Isabella has had a fun, successful junior career- which included commandeering two of her mother’s adult hunters, Rockaway and Loxley. In both cases, Isabella was in need of a Junior Hunter and trainer Archie Cox suggested that she try Nancy’s horses. Isabella laughs, “Yes, I ended up with two of my mother’s three foot horses, and they both just killed it in the Juniors!” She began to ride Rockaway after purchasing her horse of a lifetime, Splendid. “When we bought Splendid, he was green and I was green, so we needed a horse for me to transition up to the Junior Hunters. Rockaway stepped up and has been a rock star ever since.” In 2018, Littlejohn and Rockaway garnered top ribbons in the Large Junior Hunter division at the Devon Horse Show as well as numerous championships across the country.
Loxley got the call to step up after Isabella’s beloved mount, Splendid, had to undergo colic surgery in March, 2018. She explains, “I was at a show and Loxley happened to be there, which was rare because he doesn’t show much. I asked if I could ride him and I loved him. We got him measured and showed him that weekend.” Isabella found her stride with Loxley quickly and the pair was champion that week, thereby qualifying for USEF Junior Hunter Finals. “We did Junior Hunter Finals as our third show. It was his first time on a grass field, so he was a bit green, but a real trooper.” Isabella and Loxley went on to have a fabulous summer together. “We started saying that 88 was his lucky number,’” she laughs, “because that is the score that he got most often. It went from zero to great really quickly, and now he’s one of Archie’s favorites.”
The Littlejohn family will head east to participate in the indoor circuit with Rockaway in the Large Junior Hunters and Isabella in equitation finals. The significance of this last journey together to indoors is not lost on them. Isabella sighs,” It will be bittersweet. I am sad that we will be selling every horse except for Splendid. I am sure I will keep showing, but at a different level. I really hope that I can start competitive riding at college next fall and will stay home this winter and enjoy the rest of my senior year. Not doing nine weeks in Thermal gives me time at home.”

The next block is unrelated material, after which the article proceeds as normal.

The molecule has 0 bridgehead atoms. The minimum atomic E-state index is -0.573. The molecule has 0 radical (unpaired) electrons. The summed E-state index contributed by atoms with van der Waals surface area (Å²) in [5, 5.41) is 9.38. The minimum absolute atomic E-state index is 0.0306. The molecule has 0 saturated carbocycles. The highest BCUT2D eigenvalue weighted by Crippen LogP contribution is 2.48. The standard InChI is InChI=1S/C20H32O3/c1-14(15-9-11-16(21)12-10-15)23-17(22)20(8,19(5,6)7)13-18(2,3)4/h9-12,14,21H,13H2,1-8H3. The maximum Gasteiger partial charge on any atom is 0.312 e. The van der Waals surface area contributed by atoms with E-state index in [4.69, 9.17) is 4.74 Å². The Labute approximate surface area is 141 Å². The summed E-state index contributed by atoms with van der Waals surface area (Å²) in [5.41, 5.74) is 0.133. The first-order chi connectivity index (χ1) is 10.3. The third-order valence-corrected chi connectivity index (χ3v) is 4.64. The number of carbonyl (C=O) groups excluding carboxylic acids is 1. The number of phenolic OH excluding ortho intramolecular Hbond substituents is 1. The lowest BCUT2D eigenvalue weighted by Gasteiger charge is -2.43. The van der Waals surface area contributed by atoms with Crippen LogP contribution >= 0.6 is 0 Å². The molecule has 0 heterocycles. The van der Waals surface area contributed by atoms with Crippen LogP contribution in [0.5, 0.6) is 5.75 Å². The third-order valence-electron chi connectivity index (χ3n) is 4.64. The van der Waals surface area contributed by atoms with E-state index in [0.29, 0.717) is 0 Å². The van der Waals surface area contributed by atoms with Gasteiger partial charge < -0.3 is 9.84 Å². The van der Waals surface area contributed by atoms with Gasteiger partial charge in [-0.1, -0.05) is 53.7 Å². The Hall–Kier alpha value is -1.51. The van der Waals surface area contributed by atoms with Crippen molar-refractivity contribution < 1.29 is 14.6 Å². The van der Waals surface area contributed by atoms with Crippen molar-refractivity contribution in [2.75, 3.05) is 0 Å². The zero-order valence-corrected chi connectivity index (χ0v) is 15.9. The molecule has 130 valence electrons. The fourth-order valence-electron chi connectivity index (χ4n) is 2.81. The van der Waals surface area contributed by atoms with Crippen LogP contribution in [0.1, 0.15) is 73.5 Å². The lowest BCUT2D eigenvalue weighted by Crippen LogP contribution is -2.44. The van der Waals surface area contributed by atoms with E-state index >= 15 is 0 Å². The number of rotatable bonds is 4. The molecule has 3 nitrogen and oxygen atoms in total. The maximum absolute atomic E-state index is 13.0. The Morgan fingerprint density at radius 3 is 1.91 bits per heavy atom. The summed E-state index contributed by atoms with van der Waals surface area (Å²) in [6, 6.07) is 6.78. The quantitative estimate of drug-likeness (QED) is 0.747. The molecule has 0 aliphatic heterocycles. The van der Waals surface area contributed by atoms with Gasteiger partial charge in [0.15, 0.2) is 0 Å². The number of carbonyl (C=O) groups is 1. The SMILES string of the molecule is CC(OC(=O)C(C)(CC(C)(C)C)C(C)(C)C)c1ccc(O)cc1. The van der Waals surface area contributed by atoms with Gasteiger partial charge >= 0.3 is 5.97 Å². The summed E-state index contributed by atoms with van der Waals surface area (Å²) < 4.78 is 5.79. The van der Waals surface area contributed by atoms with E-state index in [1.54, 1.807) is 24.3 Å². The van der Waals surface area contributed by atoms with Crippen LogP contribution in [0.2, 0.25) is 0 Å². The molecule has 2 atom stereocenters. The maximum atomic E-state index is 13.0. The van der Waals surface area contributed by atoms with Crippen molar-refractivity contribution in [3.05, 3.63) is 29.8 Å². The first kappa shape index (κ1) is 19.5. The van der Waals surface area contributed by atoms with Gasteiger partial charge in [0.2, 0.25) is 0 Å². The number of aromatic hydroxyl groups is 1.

Isabella feels the same pressure to do well this final year as she has in previous years. “I put pressure on myself,” she states. “My parents are so supportive and help me when I get upset about not doing well. My mother especially helps me to not get stuck in the negative and move on. I know to trust my horses and ride the way I know how to ride. But mostly, I don’t want to let down my horses and Archie. I owe so much to them.” The young rider credits her coach for her success. “He transformed me as a rider. I went from good to being competitive on a national level. He taught me what it takes to win and gave me the skill set to do it.”
Littlejohn aspires to achieve a NCEA team berth. “I look forward to the social aspect of riding that NCEA provides. It is an individual sport, so to be able to ride and join a team with a great group of girls is so exciting. It is like being on a soccer team where you win and lose as a group and are committed to each other.” She will explore her options this year and hopes to be invited to one of the NCAA Equestrian schools next fall.
As the family gears up for their final indoor tour, they will watch their daughter compete for the last time as a junior rider under the tutelage of Archie Cox. Yet, as one door closes, another may open on the collegiate scene where rooting at shows is at another level. Trust that this family will not applaud a round for the last time in 2018, but will move on to the next equestrian adventure with Isabella Littlejohn.
About the Author: Sissy is a Princeton University graduate, a lifelong rider and trainer, a USEF R rated judge, a freelance journalist and an autism advocate. Her illustrious resume includes extensive show hunter and jumper experience. She lives with her family in Unionville, PA and Wellington, FL.